So You Want To Be A Model?

Let me start by saying this…I am no longer modeling much at all as I have lost interest and desire. Between agencies and castings telling me I am too short, too old (ugh), and the general hustle of auditions and castings it was emotionally exhausting me, not mentally stimulating me, and no longer fun. However, I have been in the industry for 8 years and while not signed with the top agencies like Wilhelmina, Elite, etc. and not gracing a bunch of huge magazine covers, I do think I have some insight on the industry through my own endeavors, common knowledge, as well as my friends experiences.

I started modeling when I was about 19 years old. It happened by accident. I was living in Canada at the time and couldn’t find work (thanks, worthless work visa) so I spent my days browsing the Canadian version of Craiglist – Kijiji. I saw an ad for a photographer wanting to take some test photos. I had never taken a professional photo in my life besides a school photo but I set up a time slot and drove over to his house anyway with my then boyfriend because obviously, safety first. We did the shoot and when I got the photos back I thought they were cute. The photographer suggested I join a website called Model Mayhem to find more photographers and build a portfolio. Within a year I had test shot with a handful of photographers and got increasingly better with each shoot. It is a great idea to shoot as much as you can before going to an agency to practice posing and facial expression.

Here are some hilarious photos from that first shoot:

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Throughout college I started working gigs here and there. I signed with an agency called Prestigious Models working car shows and also booked gigs independently. After I graduated I knew that I wanted to live in California and give the entertainment industry a try. And that’s exactly what I did. I packed up my car and drove 30 hours to LA and moved in with a stranger who 5 years later is still one of my best friends. If you do not live in a big city, you’re going to have a harder time making it as a full time model (I never was regardless and had a part-time job while taking actings classes, etc because LA is expensive).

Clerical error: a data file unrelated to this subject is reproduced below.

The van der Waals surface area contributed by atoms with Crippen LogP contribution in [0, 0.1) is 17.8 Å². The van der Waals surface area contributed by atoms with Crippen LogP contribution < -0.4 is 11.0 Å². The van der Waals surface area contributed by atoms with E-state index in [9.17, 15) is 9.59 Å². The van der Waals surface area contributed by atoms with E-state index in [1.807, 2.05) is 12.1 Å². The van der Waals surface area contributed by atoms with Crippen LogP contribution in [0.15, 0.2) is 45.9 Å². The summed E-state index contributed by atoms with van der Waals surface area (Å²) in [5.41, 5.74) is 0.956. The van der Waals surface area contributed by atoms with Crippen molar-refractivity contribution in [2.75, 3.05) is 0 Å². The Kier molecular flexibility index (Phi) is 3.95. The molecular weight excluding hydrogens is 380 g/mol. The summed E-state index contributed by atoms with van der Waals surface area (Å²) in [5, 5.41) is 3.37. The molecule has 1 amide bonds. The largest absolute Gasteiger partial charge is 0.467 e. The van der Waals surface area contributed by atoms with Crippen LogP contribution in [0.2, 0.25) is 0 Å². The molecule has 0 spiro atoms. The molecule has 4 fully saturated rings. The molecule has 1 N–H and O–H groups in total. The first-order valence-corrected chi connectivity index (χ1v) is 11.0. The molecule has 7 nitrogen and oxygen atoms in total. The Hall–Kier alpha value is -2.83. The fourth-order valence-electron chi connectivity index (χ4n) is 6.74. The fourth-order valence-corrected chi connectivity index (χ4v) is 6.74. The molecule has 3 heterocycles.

When I got here I had zero idea of how anything worked. LA is a completely different world and lifestyle from the midwest. I booked a lot of amazing gigs (including a music video that was filmed in Hong Kong, holla!!) off of a website called Model Mayhem. IT IS FREE! You can submit yourself on their castings tab. You can also create casting calls or search already posted ones to find photographers to shoot with to build your book. A lot of them will do what is called TF which is a trade shoot — no one is paid because it is mutually beneficial. If you live in LA, you can shoot me a message and I can send you a list of talented photographers you can pay for. Bonus: You also can find a boyfriend on there! My second boyfriend was a male model I met on MM. hehe.

With that said, I want you to learn from my mistakes and create a release form for every single shoot you do that is not booked through your agency. EVERY SHOOT. If the photographer does not want to sign it, don’t shoot with him. You can write in any details you’d like (ie. images are for website use only, photographer must have permission before posting photos, etc.) Never do anything you are uncomfortable with. I am telling you this because in the past I made this mistake where I took photos that I had agreed upon with a photographer not to be released without my permission and he posted them anyway. Because it was an oral and not written agreement, I had no legal power to do anything. While most people are good humans, it is always better to protect yourself and not get taken advantage of.


Here is an example of a release.

The agencies in LA are a lot bigger and stricter with their in-take. However, being 5’6.5 I was very limited anyway. I do lie and say I am 5’7 because my legs are 80% of my body and i photograph tall. I do not suggest lying anymore than a half of an inch although they rarely pull out a measuring tape. If you are not at least 5’9 you are going to have a hard time getting in with a high fashion agency (runway) such as Wilhelmina, Ford, etc. but there are always exceptions. I tried and kept getting told that as 23 years old I was too old and too short. That’s another thing, most fashion agencies prefer you to be 16-21 years old. All hope is not lost because actually sometimes it is worse to be with the high end agencies anyway because you get lost in the shuffle. Boutique (smaller) agencies can be just as good if they work hard for you. If you are 5’5+ you will qualify for commercial or lifestyle divisions. That means print ads, commercials, etc. In that case, I recommend you take a couple commercial classes if you have never acted just to be prepared. They care more about a warm happy appearance as you will be usually selling a product. Throughout my 5 years in LA I was (and still am) signed with multiple commercial agencies but I choose to not go out much anymore. One my agencies I was too short to qualify but I am signed to their hair division (hair shows, hair mags, etc.) If an agency is not sending you out as often as you would like, you need to talk with them or switch.